When China’s linen industry goes through digital transformation-- Kingdom realizes lean management with digitalized factory
In textile industry, linen is the segment that has to address such challenges as small industry size, high-labor intensity and outdated equipments.
Clothing made with linen has been very popular for its natural origin and healthy property. Featuring distinctive coarse elegance, linen is a fabric woven with fibers from the flax plant, originating from Europe. Once a booming industry in Europe, the linen business gradually transferred from the West to the East sine the 1960s to escape the sharp rise of labor cost. In Zhejiang and Jiangsu, two Chinese provinces well-known for their numerous rivers and lakes, the linen industry has been flourishing, adding new vigor to its heritage extension.
With a humble beginning as a silk maker in Zhejiang, Kingdom Holdings Ltd., has grown its business to become a linen leader today. In its development process, the company was stifled by increasing manufacturing cost and stagnated yield.
“In textile industry, linen is the segment that has to address such challenges as small industry size, high-labor intensity and obsolete equipments,” said Shen Yueming, Executive Director and General Manager of Kingdom. “To survive, we must reduce labor to lower costs, and improve productivity. So, we turned to Siemens to pave the way of automation and digitization.”
While rising manufacturing cost and stagnated yield pose the external pressure, Kingdom’s sense of responsibility to take the low-end linen industry to a new level in terms of automation, digitization and informatization was the more important internal motivator. Facing a crossroad, the company was in an urgent need to find a way to transform the traditional rustic industry into a modern stylish one. Siemens is undoubtedly the biggest supporter throughout the stormy journey of transformation.
At the new factory, the drying process is to put the wet yarns into the dryers to remove excess moisture.
Kingdom started its factory renovation with an energy management project a few years ago. It awarded the project to Siemens because of Siemens’ strong brand and reputation. After working with Siemens, Kingdom was even more impressed with Siemens’ proven expertise and sense of responsibility through a boiler control system renovation, which made for a coal saving of 15% and an electricity reduction of 26%.
With the positive working relationship, Kingdom decided to engage Siemens in its industrial upgrading and digital factory building as well. In early 2013, a team of Siemens consultants assigned to Kingdom’s linen factories to conduct strategic planning, identified two major problems there.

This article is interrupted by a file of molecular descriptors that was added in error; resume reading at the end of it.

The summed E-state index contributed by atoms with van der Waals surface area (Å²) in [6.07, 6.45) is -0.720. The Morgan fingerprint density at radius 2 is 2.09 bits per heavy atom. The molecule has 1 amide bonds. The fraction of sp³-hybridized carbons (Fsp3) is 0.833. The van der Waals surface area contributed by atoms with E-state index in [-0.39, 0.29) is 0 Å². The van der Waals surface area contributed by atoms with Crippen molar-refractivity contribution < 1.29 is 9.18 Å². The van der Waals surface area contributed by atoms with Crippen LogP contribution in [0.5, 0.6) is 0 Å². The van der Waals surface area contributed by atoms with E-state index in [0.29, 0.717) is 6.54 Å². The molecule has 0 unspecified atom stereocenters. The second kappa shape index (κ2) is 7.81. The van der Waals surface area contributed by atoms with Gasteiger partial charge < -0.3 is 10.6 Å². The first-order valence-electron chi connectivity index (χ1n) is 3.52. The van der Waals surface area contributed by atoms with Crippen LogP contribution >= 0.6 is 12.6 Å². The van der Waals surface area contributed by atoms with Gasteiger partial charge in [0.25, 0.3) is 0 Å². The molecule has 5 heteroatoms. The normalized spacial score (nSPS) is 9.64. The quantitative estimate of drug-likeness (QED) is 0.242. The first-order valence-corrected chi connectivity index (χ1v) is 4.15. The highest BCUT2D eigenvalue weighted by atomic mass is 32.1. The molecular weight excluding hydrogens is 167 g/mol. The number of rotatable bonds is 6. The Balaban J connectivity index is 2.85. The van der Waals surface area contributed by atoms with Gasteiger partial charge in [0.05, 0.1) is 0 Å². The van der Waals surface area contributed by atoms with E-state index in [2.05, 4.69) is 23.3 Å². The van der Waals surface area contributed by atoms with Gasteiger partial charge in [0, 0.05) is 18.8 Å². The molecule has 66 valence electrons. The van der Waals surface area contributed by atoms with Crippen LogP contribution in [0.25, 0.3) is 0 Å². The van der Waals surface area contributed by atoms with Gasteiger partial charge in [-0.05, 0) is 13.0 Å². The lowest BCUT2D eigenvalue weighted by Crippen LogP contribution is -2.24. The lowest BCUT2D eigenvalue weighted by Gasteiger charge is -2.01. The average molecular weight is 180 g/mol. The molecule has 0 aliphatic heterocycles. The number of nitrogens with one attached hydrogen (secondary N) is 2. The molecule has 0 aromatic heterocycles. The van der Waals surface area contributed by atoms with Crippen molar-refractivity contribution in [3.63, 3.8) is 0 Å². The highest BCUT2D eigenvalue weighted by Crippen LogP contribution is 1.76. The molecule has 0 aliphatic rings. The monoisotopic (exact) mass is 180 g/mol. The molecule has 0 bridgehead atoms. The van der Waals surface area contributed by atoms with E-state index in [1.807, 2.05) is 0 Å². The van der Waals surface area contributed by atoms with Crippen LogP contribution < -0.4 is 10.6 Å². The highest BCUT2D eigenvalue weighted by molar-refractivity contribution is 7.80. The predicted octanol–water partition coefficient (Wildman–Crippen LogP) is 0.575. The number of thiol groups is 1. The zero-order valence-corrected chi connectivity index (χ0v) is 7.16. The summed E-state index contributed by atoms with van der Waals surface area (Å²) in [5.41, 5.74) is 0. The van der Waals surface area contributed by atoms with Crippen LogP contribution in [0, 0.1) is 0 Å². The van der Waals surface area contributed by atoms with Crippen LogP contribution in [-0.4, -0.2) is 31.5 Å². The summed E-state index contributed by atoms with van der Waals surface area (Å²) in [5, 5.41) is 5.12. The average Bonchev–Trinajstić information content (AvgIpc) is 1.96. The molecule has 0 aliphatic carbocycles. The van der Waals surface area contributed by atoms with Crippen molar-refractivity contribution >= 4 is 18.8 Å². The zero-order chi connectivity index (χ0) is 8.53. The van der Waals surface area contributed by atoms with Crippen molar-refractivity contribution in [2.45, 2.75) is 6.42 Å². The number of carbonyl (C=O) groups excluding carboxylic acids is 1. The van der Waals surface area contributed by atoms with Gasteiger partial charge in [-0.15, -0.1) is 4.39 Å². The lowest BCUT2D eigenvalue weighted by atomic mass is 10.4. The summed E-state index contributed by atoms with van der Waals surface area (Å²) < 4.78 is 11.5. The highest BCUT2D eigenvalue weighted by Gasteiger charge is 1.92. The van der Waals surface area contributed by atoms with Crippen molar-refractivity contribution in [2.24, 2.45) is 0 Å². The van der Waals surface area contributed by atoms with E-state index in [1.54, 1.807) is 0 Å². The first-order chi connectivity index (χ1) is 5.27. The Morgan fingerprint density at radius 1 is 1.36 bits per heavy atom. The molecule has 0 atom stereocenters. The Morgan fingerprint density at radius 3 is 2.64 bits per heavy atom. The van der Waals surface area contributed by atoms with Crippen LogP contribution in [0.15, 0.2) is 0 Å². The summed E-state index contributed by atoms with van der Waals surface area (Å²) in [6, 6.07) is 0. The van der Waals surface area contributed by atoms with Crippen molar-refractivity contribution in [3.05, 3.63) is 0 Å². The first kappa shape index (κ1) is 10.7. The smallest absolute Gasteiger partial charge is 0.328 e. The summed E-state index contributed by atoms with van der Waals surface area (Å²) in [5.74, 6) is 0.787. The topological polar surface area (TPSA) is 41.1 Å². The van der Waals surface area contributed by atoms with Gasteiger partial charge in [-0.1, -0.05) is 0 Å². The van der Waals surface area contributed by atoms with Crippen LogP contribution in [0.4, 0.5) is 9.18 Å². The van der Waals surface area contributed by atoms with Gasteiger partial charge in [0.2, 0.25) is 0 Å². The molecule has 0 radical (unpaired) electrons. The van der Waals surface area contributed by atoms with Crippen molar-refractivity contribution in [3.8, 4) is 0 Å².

The first problem was that the production lines were operating in a “black box”. On the surface, everything was appeared to be in order, but there was no system to collect pertinent information about production plan such as consumption of raw materials, production progress or order intake.
In such a “black box”, any equipment failure or repeated/belated repair might affect operation efficiency or even slow down normal production. More importantly, it was impossible to trace data on material, quality or sales.
The second problem was a lack of proper documentation and filing system. Some key production information such as quality data were arbitrarily written in paper slips and not filed for future reference. Such sloppy practice caused confusion and even disputes during month end when the HR department calculates performance commission or bonus. HR personnel end up depending on such slips of written evidence or mere oral reports.
After identifying the two problem areas, Siemens prescribed a scientific solution in the form of production line automation and management transparency. Meticulously designed, the experts decided to start pay-as-you-go deployment of a Manufacturing Execution System (MES) at Kingdom’s old factory in Henggang Zhejiang.
Siemens helped Kingdom identify five management modules.
The MES, an IT-enabled manufacturing management system for the executive level of a manufacturing enterprise, can strengthen execution of material requirements planning (MRP) and link MRP to the control system of the workshop site. The key to that is the management module for individual sections. Therefore, the Siemens experts’ top priority at the old factory was to fully understand the entire linen production cycle to provide customized solutions to each section.
But they encountered a big challenge in their very first step. Linen production should in principle, comply with specifications. However in Kingdom, the production was dominated by human experience. An example was identification of proportions of raw materials for blending. Raw materials, which are from farmlands of Belgium, France or China’s Xinjiang, vary in properties depending on the batches. For a product of a particular specification, the person in charge of blending had to identify, based on personal experience, the right proportion of raw materials by observing their color and texture. This resulted in randomness and non-standardization, which made MES impractical.
“If you are in a mess at the source, traceability will be meaningless,” said Shen Yifei, Head of Quality Assurance and Safety Department and coordinator of Digital Factory Project at Kingdom. Shen has a profound understanding in this regard. As suggested by Siemens, Kingdom purchased professional test instruments which can accurately test physical properties of raw materials. Soon after, the blender found that all raw materials could be divided into six grades and raw materials in different grades could be combined into more than three standard formulas. Test results could be provided directly for the MES, so that the Procurement Department could clearly divide raw materials to facilitate orderly execution of production plans.